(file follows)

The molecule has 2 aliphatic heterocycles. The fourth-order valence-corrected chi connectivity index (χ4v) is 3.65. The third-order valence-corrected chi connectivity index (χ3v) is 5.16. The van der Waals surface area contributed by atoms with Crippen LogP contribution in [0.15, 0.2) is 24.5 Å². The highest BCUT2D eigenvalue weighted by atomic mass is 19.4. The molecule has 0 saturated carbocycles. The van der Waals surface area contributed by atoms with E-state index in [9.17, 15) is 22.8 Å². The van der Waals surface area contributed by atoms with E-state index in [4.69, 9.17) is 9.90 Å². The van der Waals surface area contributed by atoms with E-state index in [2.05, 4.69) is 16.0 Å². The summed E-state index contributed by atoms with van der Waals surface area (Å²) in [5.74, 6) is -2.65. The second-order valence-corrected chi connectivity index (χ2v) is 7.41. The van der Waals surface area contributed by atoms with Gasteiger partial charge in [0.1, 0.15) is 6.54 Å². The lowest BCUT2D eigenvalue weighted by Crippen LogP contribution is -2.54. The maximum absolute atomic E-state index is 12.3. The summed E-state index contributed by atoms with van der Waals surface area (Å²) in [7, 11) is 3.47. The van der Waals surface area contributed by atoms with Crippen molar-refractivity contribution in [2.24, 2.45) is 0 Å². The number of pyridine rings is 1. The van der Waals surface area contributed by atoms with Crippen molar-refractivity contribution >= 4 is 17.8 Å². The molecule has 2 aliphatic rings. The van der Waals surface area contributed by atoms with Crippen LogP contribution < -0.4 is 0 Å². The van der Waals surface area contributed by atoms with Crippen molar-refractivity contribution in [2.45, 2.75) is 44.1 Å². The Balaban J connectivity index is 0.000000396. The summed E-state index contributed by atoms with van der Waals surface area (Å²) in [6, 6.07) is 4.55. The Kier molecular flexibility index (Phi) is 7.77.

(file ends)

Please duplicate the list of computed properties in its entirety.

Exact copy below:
The molecule has 2 aliphatic heterocycles. The fourth-order valence-corrected chi connectivity index (χ4v) is 3.65. The third-order valence-corrected chi connectivity index (χ3v) is 5.16. The van der Waals surface area contributed by atoms with Crippen LogP contribution in [0.15, 0.2) is 24.5 Å². The highest BCUT2D eigenvalue weighted by atomic mass is 19.4. The molecule has 0 saturated carbocycles. The van der Waals surface area contributed by atoms with E-state index in [9.17, 15) is 22.8 Å². The van der Waals surface area contributed by atoms with E-state index in [4.69, 9.17) is 9.90 Å². The van der Waals surface area contributed by atoms with E-state index in [2.05, 4.69) is 16.0 Å². The summed E-state index contributed by atoms with van der Waals surface area (Å²) in [5.74, 6) is -2.65. The second-order valence-corrected chi connectivity index (χ2v) is 7.41. The van der Waals surface area contributed by atoms with Gasteiger partial charge in [0.1, 0.15) is 6.54 Å². The lowest BCUT2D eigenvalue weighted by Crippen LogP contribution is -2.54. The maximum absolute atomic E-state index is 12.3. The summed E-state index contributed by atoms with van der Waals surface area (Å²) in [7, 11) is 3.47. The van der Waals surface area contributed by atoms with Crippen molar-refractivity contribution in [2.24, 2.45) is 0 Å². The number of pyridine rings is 1. The van der Waals surface area contributed by atoms with Crippen molar-refractivity contribution >= 4 is 17.8 Å². The molecule has 2 aliphatic rings. The van der Waals surface area contributed by atoms with Crippen LogP contribution < -0.4 is 0 Å². The van der Waals surface area contributed by atoms with Crippen molar-refractivity contribution in [2.45, 2.75) is 44.1 Å². The Balaban J connectivity index is 0.000000396. The summed E-state index contributed by atoms with van der Waals surface area (Å²) in [6, 6.07) is 4.55. The Kier molecular flexibility index (Phi) is 7.77.